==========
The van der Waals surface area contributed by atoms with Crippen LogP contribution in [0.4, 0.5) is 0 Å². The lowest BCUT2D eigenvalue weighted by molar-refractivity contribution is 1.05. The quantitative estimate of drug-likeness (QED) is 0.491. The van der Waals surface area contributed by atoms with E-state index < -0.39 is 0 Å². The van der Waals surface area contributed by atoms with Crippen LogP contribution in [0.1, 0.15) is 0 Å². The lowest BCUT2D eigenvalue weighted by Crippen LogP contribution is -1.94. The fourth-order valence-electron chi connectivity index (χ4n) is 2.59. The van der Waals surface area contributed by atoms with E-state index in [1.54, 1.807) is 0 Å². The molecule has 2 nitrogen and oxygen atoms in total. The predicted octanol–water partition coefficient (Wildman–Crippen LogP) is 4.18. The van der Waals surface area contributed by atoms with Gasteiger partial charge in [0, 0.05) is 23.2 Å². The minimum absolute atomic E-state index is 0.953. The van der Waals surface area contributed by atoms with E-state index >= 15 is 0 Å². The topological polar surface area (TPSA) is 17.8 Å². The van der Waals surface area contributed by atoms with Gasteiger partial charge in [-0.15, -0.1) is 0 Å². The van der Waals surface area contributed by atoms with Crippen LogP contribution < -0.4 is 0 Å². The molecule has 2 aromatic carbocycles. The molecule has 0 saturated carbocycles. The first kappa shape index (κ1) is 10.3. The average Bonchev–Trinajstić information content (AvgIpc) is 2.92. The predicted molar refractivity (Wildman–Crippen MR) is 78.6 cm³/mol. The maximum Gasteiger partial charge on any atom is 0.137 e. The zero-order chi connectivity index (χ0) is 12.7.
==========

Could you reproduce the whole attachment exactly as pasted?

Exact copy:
The van der Waals surface area contributed by atoms with Crippen LogP contribution in [0.4, 0.5) is 0 Å². The lowest BCUT2D eigenvalue weighted by molar-refractivity contribution is 1.05. The quantitative estimate of drug-likeness (QED) is 0.491. The van der Waals surface area contributed by atoms with E-state index < -0.39 is 0 Å². The van der Waals surface area contributed by atoms with Crippen LogP contribution in [0.1, 0.15) is 0 Å². The lowest BCUT2D eigenvalue weighted by Crippen LogP contribution is -1.94. The fourth-order valence-electron chi connectivity index (χ4n) is 2.59. The van der Waals surface area contributed by atoms with E-state index in [1.54, 1.807) is 0 Å². The molecule has 2 nitrogen and oxygen atoms in total. The predicted octanol–water partition coefficient (Wildman–Crippen LogP) is 4.18. The van der Waals surface area contributed by atoms with Gasteiger partial charge in [0, 0.05) is 23.2 Å². The minimum absolute atomic E-state index is 0.953. The van der Waals surface area contributed by atoms with E-state index >= 15 is 0 Å². The topological polar surface area (TPSA) is 17.8 Å². The van der Waals surface area contributed by atoms with Gasteiger partial charge in [-0.15, -0.1) is 0 Å². The van der Waals surface area contributed by atoms with Crippen LogP contribution < -0.4 is 0 Å². The molecule has 2 aromatic carbocycles. The molecule has 0 saturated carbocycles. The first kappa shape index (κ1) is 10.3. The average Bonchev–Trinajstić information content (AvgIpc) is 2.92. The predicted molar refractivity (Wildman–Crippen MR) is 78.6 cm³/mol. The maximum Gasteiger partial charge on any atom is 0.137 e. The zero-order chi connectivity index (χ0) is 12.7.